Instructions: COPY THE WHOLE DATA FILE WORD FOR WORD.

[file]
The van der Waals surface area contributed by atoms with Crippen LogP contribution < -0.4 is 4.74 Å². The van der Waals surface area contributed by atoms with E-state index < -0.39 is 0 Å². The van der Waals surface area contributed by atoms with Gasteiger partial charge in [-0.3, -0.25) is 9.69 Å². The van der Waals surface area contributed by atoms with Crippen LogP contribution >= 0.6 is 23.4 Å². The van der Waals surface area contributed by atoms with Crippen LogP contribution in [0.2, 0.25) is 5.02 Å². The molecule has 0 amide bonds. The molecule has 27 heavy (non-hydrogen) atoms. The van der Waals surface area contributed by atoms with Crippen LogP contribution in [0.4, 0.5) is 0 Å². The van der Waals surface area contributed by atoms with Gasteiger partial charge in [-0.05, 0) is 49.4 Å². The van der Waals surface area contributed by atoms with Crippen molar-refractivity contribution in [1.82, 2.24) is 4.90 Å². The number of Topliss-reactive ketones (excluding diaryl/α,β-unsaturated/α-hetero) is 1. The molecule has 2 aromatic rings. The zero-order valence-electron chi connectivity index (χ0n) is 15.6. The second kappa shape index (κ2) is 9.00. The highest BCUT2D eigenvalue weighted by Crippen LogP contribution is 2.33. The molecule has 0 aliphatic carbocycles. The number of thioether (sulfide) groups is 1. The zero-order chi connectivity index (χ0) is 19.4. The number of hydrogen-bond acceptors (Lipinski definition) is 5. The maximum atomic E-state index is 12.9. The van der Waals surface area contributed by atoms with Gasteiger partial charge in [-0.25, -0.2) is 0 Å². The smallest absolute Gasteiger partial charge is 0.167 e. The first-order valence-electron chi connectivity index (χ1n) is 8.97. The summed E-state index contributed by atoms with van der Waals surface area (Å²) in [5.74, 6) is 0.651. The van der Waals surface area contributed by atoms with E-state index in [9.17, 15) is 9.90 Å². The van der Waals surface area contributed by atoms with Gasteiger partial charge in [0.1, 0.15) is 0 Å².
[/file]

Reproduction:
The van der Waals surface area contributed by atoms with Crippen LogP contribution < -0.4 is 4.74 Å². The van der Waals surface area contributed by atoms with E-state index < -0.39 is 0 Å². The van der Waals surface area contributed by atoms with Gasteiger partial charge in [-0.3, -0.25) is 9.69 Å². The van der Waals surface area contributed by atoms with Crippen LogP contribution >= 0.6 is 23.4 Å². The van der Waals surface area contributed by atoms with Crippen LogP contribution in [0.2, 0.25) is 5.02 Å². The molecule has 0 amide bonds. The molecule has 27 heavy (non-hydrogen) atoms. The van der Waals surface area contributed by atoms with Crippen LogP contribution in [0.4, 0.5) is 0 Å². The van der Waals surface area contributed by atoms with Gasteiger partial charge in [-0.05, 0) is 49.4 Å². The van der Waals surface area contributed by atoms with Crippen molar-refractivity contribution in [1.82, 2.24) is 4.90 Å². The number of Topliss-reactive ketones (excluding diaryl/α,β-unsaturated/α-hetero) is 1. The molecule has 2 aromatic rings. The zero-order valence-electron chi connectivity index (χ0n) is 15.6. The second kappa shape index (κ2) is 9.00. The highest BCUT2D eigenvalue weighted by Crippen LogP contribution is 2.33. The molecule has 0 aliphatic carbocycles. The number of thioether (sulfide) groups is 1. The zero-order chi connectivity index (χ0) is 19.4. The number of hydrogen-bond acceptors (Lipinski definition) is 5. The maximum atomic E-state index is 12.9. The van der Waals surface area contributed by atoms with Gasteiger partial charge in [-0.25, -0.2) is 0 Å². The smallest absolute Gasteiger partial charge is 0.167 e. The first-order valence-electron chi connectivity index (χ1n) is 8.97. The summed E-state index contributed by atoms with van der Waals surface area (Å²) in [5.74, 6) is 0.651. The van der Waals surface area contributed by atoms with E-state index in [9.17, 15) is 9.90 Å². The van der Waals surface area contributed by atoms with Gasteiger partial charge in [0.1, 0.15) is 0 Å².